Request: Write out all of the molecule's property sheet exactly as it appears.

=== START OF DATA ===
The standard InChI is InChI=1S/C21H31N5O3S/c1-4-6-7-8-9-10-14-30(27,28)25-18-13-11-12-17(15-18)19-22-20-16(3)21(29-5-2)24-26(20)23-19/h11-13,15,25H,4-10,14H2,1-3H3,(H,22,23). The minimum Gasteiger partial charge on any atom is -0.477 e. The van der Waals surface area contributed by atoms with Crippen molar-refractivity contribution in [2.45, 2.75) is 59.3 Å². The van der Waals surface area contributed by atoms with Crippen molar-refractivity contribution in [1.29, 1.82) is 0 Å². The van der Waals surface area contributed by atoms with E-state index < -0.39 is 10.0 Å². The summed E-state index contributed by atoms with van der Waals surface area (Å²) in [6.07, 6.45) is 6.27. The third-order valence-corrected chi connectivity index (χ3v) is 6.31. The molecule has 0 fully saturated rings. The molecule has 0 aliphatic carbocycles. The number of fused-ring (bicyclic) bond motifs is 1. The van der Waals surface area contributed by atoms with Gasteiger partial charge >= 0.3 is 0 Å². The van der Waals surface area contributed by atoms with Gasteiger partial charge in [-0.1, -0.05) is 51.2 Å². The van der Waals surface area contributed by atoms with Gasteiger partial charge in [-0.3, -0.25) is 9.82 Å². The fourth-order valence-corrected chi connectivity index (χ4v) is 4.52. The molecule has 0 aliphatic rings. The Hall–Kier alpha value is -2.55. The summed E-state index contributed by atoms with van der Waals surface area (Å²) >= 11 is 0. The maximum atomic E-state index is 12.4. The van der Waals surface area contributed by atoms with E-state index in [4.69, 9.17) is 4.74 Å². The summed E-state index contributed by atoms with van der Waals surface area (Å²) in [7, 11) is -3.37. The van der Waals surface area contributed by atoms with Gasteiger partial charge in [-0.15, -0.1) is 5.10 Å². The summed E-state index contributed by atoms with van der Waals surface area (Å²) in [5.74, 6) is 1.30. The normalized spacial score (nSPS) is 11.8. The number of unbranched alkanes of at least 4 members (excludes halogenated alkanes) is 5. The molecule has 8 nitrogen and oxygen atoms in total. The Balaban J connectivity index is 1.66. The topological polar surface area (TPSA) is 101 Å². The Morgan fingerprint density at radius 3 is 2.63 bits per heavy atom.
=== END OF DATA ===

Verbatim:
The standard InChI is InChI=1S/C21H31N5O3S/c1-4-6-7-8-9-10-14-30(27,28)25-18-13-11-12-17(15-18)19-22-20-16(3)21(29-5-2)24-26(20)23-19/h11-13,15,25H,4-10,14H2,1-3H3,(H,22,23). The minimum Gasteiger partial charge on any atom is -0.477 e. The van der Waals surface area contributed by atoms with Crippen molar-refractivity contribution in [2.45, 2.75) is 59.3 Å². The van der Waals surface area contributed by atoms with Crippen molar-refractivity contribution in [1.29, 1.82) is 0 Å². The van der Waals surface area contributed by atoms with E-state index < -0.39 is 10.0 Å². The summed E-state index contributed by atoms with van der Waals surface area (Å²) in [6.07, 6.45) is 6.27. The third-order valence-corrected chi connectivity index (χ3v) is 6.31. The molecule has 0 fully saturated rings. The molecule has 0 aliphatic carbocycles. The number of fused-ring (bicyclic) bond motifs is 1. The van der Waals surface area contributed by atoms with Gasteiger partial charge >= 0.3 is 0 Å². The van der Waals surface area contributed by atoms with Gasteiger partial charge in [-0.1, -0.05) is 51.2 Å². The van der Waals surface area contributed by atoms with Gasteiger partial charge in [-0.3, -0.25) is 9.82 Å². The fourth-order valence-corrected chi connectivity index (χ4v) is 4.52. The molecule has 0 aliphatic rings. The Hall–Kier alpha value is -2.55. The summed E-state index contributed by atoms with van der Waals surface area (Å²) >= 11 is 0. The maximum atomic E-state index is 12.4. The van der Waals surface area contributed by atoms with E-state index in [4.69, 9.17) is 4.74 Å². The summed E-state index contributed by atoms with van der Waals surface area (Å²) in [7, 11) is -3.37. The van der Waals surface area contributed by atoms with Gasteiger partial charge in [-0.15, -0.1) is 5.10 Å². The summed E-state index contributed by atoms with van der Waals surface area (Å²) in [5.74, 6) is 1.30. The normalized spacial score (nSPS) is 11.8. The number of unbranched alkanes of at least 4 members (excludes halogenated alkanes) is 5. The molecule has 8 nitrogen and oxygen atoms in total. The Balaban J connectivity index is 1.66. The topological polar surface area (TPSA) is 101 Å². The Morgan fingerprint density at radius 3 is 2.63 bits per heavy atom.